Capitol rioter's hearing ends in disaster after blowing off judge's warning to not represent himself

Accused Capitol rioter Brandon Fellows was warned repeatedly by a federal judge not to try to represent himself in court on Tuesday because of the possibility that he would open himself up to perjury charges.

Fellows ignored the admonition. Now he's facing more charges than when the day began.

In a story headlined, "Capitol rioter admits to two new felonies while representing himself in bond hearing," Washington TV station WUSA9 detailed Fellows's bad day in court:

"Most people do not do this," U.S. District Judge Trevor McFadden told Fellows. "Obviously your attorney has discouraged this. I do not think this is a good idea… but I'm going to allow you to take the stand, if you wish." "Fellows is an Albany, New York, resident under indictment on a felony charge of obstruction of an official proceeding in connection with the Jan. 6 Capitol riot. In charging documents, prosecutors say Fellows entered the Capitol through a broken window and wound up smoking marijuana in Sen. Jeff Merkley's (D-OR) office.
"Fellows was initially granted pretrial release, but was ordered back into custody in June after repeated violations, including missing a court-ordered mental health evaluation and allegedly calling a probation officer's mother. The Justice Department also said when a clerk of the court attempted to contact Fellows about another violation – allegations that he was harassing a former girlfriend – it was discovered he had apparently put the number for the judge's wife's office instead of his own.
"Last month, Fellows asked McFadden to allow him to represent himself pro se in his case – saying he had spent the previous two weeks in the D.C. Jail's law library and determined that was what he wanted. Despite warning him, repeatedly, of the possible consequences of going it alone with no formal law training, McFadden ultimately granted Fellows' request."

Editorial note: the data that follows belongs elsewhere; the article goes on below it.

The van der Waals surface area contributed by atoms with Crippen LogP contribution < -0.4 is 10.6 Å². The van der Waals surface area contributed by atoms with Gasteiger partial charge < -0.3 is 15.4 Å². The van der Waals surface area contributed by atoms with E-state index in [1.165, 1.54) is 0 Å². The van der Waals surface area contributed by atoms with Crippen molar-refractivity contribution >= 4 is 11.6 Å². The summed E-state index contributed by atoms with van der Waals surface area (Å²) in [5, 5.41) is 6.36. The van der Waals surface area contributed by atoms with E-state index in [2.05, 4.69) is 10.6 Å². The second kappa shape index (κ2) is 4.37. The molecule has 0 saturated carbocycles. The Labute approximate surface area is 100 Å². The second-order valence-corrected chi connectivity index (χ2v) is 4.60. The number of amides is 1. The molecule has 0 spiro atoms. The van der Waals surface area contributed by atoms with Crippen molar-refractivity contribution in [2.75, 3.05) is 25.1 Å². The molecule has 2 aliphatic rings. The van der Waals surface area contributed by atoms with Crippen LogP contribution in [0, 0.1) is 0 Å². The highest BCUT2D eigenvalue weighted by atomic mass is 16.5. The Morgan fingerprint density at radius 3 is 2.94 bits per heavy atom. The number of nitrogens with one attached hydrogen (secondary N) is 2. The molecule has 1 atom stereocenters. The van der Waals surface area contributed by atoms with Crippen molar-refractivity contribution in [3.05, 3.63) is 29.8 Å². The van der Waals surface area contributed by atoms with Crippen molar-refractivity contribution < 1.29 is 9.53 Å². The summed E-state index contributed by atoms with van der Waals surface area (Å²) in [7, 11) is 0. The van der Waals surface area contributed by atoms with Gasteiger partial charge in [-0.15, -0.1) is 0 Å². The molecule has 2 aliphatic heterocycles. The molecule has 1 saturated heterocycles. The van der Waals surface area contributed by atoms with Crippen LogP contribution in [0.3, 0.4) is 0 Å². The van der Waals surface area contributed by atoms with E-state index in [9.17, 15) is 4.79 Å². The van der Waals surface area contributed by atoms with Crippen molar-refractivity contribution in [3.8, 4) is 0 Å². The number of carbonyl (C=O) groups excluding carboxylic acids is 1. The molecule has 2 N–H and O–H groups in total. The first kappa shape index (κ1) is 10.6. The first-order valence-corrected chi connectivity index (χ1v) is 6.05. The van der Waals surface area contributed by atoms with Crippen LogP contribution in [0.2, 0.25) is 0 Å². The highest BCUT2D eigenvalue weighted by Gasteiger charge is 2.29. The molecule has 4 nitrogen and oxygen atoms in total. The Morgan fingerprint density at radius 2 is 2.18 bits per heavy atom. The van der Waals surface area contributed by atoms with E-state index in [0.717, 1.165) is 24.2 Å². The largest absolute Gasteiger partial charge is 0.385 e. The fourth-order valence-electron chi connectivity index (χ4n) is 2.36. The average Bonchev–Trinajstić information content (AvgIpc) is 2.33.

What ensued, according to the report was two hours of rambling by Fellows "across a difficult-to-follow litany of complaints about his incarceration, stopping to touch on subjects as widely varied as the Taliban, Guantanamo Bay, a woman who'd left her child in a dumpster and a "constitutional lawyer" who had allegedly advised him to wrap his cell phone in tin foil to avoid capture."

It ended like this:

"You are charged with a federal felony," McFadden said. "This is not a community college where you get pats on the back." "You've admitted to incredible lapses of judgment here on the stand, not least of which was seeking to disqualify a New York state judge," the judge continued. "You've admitted to obstruction of justice in that case, and you've admitted to what was probably obstruction in this case in trying to have me disqualified, and only Ms. Halverson's advice stopped you from doing so. You've engaged in a pattern of behaviors that shows contempt for the criminal justice system, and I just have no confidence that you will follow my orders if I release you."
"McFadden then denied Fellows' request to reopen his detention status and ordered him back into the custody of the D.C. Jail."

You can read more about the case here and here and here.

In other news Tuesday, a Pro-Trump candidate suggested taking "all the boats of of the water" to lower sea levels. WATCH:

Pro-Trump candidate suggests taking 'all the boats out of the water' to lower sea